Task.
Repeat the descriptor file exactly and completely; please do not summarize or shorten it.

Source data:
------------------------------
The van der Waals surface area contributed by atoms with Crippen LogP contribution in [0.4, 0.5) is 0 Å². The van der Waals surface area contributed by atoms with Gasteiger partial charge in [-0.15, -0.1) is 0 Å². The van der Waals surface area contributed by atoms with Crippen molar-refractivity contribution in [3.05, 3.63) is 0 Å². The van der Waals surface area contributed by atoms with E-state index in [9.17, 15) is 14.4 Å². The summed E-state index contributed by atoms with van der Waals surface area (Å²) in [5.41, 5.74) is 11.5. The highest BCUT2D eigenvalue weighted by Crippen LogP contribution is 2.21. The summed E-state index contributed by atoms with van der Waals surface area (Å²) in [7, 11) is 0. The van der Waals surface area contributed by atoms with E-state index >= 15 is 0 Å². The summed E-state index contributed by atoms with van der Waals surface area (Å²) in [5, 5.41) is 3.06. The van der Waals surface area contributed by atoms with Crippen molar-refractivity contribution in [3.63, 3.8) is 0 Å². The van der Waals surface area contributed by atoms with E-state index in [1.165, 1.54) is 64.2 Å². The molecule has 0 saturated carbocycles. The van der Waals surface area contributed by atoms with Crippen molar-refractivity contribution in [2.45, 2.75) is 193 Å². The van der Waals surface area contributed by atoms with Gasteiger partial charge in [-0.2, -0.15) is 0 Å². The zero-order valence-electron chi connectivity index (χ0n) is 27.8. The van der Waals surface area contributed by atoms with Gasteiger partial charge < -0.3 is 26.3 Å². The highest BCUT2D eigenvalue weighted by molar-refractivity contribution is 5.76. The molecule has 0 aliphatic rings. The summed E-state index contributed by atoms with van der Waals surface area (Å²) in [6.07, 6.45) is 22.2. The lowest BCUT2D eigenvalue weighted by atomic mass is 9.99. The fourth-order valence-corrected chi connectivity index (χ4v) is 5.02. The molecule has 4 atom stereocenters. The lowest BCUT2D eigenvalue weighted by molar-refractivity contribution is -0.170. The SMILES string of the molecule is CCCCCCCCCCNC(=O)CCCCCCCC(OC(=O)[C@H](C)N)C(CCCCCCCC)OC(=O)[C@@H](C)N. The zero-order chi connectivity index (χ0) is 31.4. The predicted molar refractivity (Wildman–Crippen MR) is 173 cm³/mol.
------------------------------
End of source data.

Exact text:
The van der Waals surface area contributed by atoms with Crippen LogP contribution in [0.4, 0.5) is 0 Å². The van der Waals surface area contributed by atoms with Gasteiger partial charge in [-0.15, -0.1) is 0 Å². The van der Waals surface area contributed by atoms with Crippen molar-refractivity contribution in [3.05, 3.63) is 0 Å². The van der Waals surface area contributed by atoms with E-state index in [9.17, 15) is 14.4 Å². The summed E-state index contributed by atoms with van der Waals surface area (Å²) in [5.41, 5.74) is 11.5. The highest BCUT2D eigenvalue weighted by Crippen LogP contribution is 2.21. The summed E-state index contributed by atoms with van der Waals surface area (Å²) in [7, 11) is 0. The van der Waals surface area contributed by atoms with E-state index >= 15 is 0 Å². The summed E-state index contributed by atoms with van der Waals surface area (Å²) in [5, 5.41) is 3.06. The van der Waals surface area contributed by atoms with Crippen molar-refractivity contribution in [3.63, 3.8) is 0 Å². The van der Waals surface area contributed by atoms with E-state index in [1.165, 1.54) is 64.2 Å². The molecule has 0 saturated carbocycles. The van der Waals surface area contributed by atoms with Crippen molar-refractivity contribution in [2.45, 2.75) is 193 Å². The van der Waals surface area contributed by atoms with Gasteiger partial charge in [-0.2, -0.15) is 0 Å². The zero-order valence-electron chi connectivity index (χ0n) is 27.8. The van der Waals surface area contributed by atoms with Gasteiger partial charge < -0.3 is 26.3 Å². The highest BCUT2D eigenvalue weighted by molar-refractivity contribution is 5.76. The molecule has 0 aliphatic rings. The summed E-state index contributed by atoms with van der Waals surface area (Å²) in [6.07, 6.45) is 22.2. The lowest BCUT2D eigenvalue weighted by atomic mass is 9.99. The fourth-order valence-corrected chi connectivity index (χ4v) is 5.02. The molecule has 4 atom stereocenters. The lowest BCUT2D eigenvalue weighted by molar-refractivity contribution is -0.170. The SMILES string of the molecule is CCCCCCCCCCNC(=O)CCCCCCCC(OC(=O)[C@H](C)N)C(CCCCCCCC)OC(=O)[C@@H](C)N. The zero-order chi connectivity index (χ0) is 31.4. The predicted molar refractivity (Wildman–Crippen MR) is 173 cm³/mol.